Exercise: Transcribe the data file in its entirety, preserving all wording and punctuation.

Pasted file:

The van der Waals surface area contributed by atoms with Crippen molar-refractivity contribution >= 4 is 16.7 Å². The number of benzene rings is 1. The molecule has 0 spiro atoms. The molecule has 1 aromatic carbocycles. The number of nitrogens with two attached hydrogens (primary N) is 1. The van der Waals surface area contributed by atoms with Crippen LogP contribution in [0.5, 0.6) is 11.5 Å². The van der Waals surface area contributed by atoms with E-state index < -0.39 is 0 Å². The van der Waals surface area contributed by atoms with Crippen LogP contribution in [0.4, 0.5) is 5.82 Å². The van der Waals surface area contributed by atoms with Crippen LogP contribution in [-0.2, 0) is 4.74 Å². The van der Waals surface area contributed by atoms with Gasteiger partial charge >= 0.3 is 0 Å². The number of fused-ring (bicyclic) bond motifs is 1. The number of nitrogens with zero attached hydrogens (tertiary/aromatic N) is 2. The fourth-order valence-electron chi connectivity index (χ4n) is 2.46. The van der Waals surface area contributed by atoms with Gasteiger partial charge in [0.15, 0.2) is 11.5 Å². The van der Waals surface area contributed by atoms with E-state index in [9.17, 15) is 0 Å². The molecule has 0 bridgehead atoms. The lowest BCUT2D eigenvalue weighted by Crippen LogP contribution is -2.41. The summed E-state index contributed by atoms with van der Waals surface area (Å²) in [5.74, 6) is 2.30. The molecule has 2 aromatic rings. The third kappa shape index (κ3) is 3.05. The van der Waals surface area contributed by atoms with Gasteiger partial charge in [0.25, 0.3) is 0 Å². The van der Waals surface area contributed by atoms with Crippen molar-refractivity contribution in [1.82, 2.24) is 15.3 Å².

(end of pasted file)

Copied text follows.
The van der Waals surface area contributed by atoms with Crippen molar-refractivity contribution >= 4 is 16.7 Å². The number of benzene rings is 1. The molecule has 0 spiro atoms. The molecule has 1 aromatic carbocycles. The number of nitrogens with two attached hydrogens (primary N) is 1. The van der Waals surface area contributed by atoms with Crippen LogP contribution in [0.5, 0.6) is 11.5 Å². The van der Waals surface area contributed by atoms with E-state index < -0.39 is 0 Å². The van der Waals surface area contributed by atoms with Crippen LogP contribution in [0.4, 0.5) is 5.82 Å². The van der Waals surface area contributed by atoms with Crippen LogP contribution in [-0.2, 0) is 4.74 Å². The van der Waals surface area contributed by atoms with Gasteiger partial charge >= 0.3 is 0 Å². The number of fused-ring (bicyclic) bond motifs is 1. The number of nitrogens with zero attached hydrogens (tertiary/aromatic N) is 2. The fourth-order valence-electron chi connectivity index (χ4n) is 2.46. The van der Waals surface area contributed by atoms with Gasteiger partial charge in [0.15, 0.2) is 11.5 Å². The van der Waals surface area contributed by atoms with E-state index in [9.17, 15) is 0 Å². The molecule has 0 bridgehead atoms. The lowest BCUT2D eigenvalue weighted by Crippen LogP contribution is -2.41. The summed E-state index contributed by atoms with van der Waals surface area (Å²) in [5.74, 6) is 2.30. The molecule has 2 aromatic rings. The third kappa shape index (κ3) is 3.05. The van der Waals surface area contributed by atoms with Gasteiger partial charge in [0.25, 0.3) is 0 Å². The van der Waals surface area contributed by atoms with Crippen molar-refractivity contribution in [1.82, 2.24) is 15.3 Å².